A small boy died in the cold yesterday and I'm furious with my children.
My Facebook wall is a flurry of #RIPElijah and calls to hugs your children tight. But right now, she is lying on the floor in her snow pants and laughing her head off and this is my fifth call for her to get her damn BOOTS ON ALREADY! WE ARE GOING TO BE LATE!
Elijah Marsh, a beautiful toddler, stepped out in a t-shirt, a diaper and boots at 4:30 in the morning. It was 17 below.
For 29 minutes I've been yelling, "LUNCHES IN BACKPACKS! COATS ON! BOOTS ON!" On repeat. I have considered making an app that does this yelling for me. I am running around, laundry, lunches, gah—I burned the espresso! Can I not have just this one thing?!
A little boy froze to death.
She is in her snow pants, laying like a starfish while her brother makes her laugh hysterically. I become hideous, make them regret having fun in the moment. I don't want to and yet I want them to know their fun has made us late. Again. She puts her mitts and coat on and tries to open the door but it's as though the doorknob is covered in Vaseline and she can't manoeuvre it to get out.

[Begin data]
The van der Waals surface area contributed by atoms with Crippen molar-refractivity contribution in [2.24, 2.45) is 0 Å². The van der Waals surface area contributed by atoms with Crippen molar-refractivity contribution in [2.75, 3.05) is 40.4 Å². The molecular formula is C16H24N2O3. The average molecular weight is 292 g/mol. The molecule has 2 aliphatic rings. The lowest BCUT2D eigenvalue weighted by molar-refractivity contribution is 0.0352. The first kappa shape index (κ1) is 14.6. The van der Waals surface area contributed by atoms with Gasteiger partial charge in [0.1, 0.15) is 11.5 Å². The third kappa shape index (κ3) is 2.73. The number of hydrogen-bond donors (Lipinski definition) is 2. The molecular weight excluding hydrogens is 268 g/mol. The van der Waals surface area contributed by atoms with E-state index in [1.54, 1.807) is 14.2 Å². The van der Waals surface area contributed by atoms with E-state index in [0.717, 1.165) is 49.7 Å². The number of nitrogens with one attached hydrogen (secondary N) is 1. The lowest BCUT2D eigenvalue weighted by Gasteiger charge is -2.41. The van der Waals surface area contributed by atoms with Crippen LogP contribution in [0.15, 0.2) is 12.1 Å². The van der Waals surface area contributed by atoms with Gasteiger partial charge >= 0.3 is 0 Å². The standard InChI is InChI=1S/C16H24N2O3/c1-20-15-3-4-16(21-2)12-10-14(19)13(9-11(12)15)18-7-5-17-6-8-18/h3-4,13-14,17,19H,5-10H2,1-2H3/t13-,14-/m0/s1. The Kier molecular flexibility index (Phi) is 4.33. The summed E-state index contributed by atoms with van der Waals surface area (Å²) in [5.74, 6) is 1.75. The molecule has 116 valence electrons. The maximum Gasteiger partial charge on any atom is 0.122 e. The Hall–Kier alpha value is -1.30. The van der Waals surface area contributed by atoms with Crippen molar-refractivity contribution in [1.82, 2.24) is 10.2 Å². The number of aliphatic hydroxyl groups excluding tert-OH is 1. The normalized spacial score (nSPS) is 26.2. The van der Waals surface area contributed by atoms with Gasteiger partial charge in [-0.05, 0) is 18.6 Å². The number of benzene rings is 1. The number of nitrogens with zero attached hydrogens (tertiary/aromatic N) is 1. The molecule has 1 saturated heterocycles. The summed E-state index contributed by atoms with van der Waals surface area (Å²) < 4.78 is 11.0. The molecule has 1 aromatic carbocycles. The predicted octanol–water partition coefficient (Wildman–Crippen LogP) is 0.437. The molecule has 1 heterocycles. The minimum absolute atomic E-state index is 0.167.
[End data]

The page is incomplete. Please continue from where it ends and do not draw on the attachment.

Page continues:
He stood at the door in his diaper. How did he get out? How?
We leave the house and walk to the streetcar at a fast clip. I'm walking ahead, disgruntled. They are walking slowly, shoulders slumped because they have let the team down. "We're sorry Mom," they cry out to the frozen air but I keep my pace up.
He was found slumped in a corner. No one heard him.
We reach the stop and I turn to the boy, "Where are your mittens?" His pockets come up empty, his hands chapped, his face falls. "I'm so angry at myself." I instantly want to relieve his self-loathing and yet I wonder if he needs to feel this so that the two pairs of mitts that are tossed carelessly around the school while having fun might come home.
Elijah will never come home.
I dig out a spare pair from my bag. We are running low on spares. We hug and like the mother of the three kittens, I apologize for getting upset and love them and hug them and hold them tight. I am reprimanded. We gave up fighting for Lent, say my baptized-but-Athiest children. They are innocent, always.
If we are lucky we get to do this again tomorrow.
Nadine Silverthorne lives in Toronto with her husband, two hilarious kids and one self-entitled cat. She spends her work-week dreaming up digital content strategy ideas for Rogers Publishing. When not sharing details of her life from her iPhone or laptop, you can find her doing something with food: reading about it, stuffing her face or devising creative solutions to get her kids to stop calling her healthy cooking “yucky.” Follow her on Twitter: @scarbiedoll.